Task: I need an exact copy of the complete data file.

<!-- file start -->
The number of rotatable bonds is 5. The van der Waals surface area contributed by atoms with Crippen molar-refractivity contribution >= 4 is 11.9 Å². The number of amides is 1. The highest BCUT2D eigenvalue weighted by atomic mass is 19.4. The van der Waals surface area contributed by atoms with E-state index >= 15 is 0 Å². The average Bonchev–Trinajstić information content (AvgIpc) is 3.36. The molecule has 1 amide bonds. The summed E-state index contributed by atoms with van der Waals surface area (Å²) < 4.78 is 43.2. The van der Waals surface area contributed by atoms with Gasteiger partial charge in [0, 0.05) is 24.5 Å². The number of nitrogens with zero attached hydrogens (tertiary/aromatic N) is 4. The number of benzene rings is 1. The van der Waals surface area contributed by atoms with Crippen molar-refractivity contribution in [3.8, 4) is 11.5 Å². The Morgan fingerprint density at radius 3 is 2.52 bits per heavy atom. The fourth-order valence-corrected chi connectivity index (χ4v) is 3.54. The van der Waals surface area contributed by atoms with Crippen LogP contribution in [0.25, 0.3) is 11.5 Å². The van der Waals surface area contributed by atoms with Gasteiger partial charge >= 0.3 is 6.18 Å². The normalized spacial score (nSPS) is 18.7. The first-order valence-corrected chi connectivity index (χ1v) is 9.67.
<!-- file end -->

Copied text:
The number of rotatable bonds is 5. The van der Waals surface area contributed by atoms with Crippen molar-refractivity contribution >= 4 is 11.9 Å². The number of amides is 1. The highest BCUT2D eigenvalue weighted by atomic mass is 19.4. The van der Waals surface area contributed by atoms with E-state index >= 15 is 0 Å². The average Bonchev–Trinajstić information content (AvgIpc) is 3.36. The molecule has 1 amide bonds. The summed E-state index contributed by atoms with van der Waals surface area (Å²) < 4.78 is 43.2. The van der Waals surface area contributed by atoms with Gasteiger partial charge in [0, 0.05) is 24.5 Å². The number of nitrogens with zero attached hydrogens (tertiary/aromatic N) is 4. The number of benzene rings is 1. The van der Waals surface area contributed by atoms with Crippen molar-refractivity contribution in [3.8, 4) is 11.5 Å². The Morgan fingerprint density at radius 3 is 2.52 bits per heavy atom. The fourth-order valence-corrected chi connectivity index (χ4v) is 3.54. The van der Waals surface area contributed by atoms with Crippen LogP contribution in [0.25, 0.3) is 11.5 Å². The van der Waals surface area contributed by atoms with Gasteiger partial charge >= 0.3 is 6.18 Å². The normalized spacial score (nSPS) is 18.7. The first-order valence-corrected chi connectivity index (χ1v) is 9.67.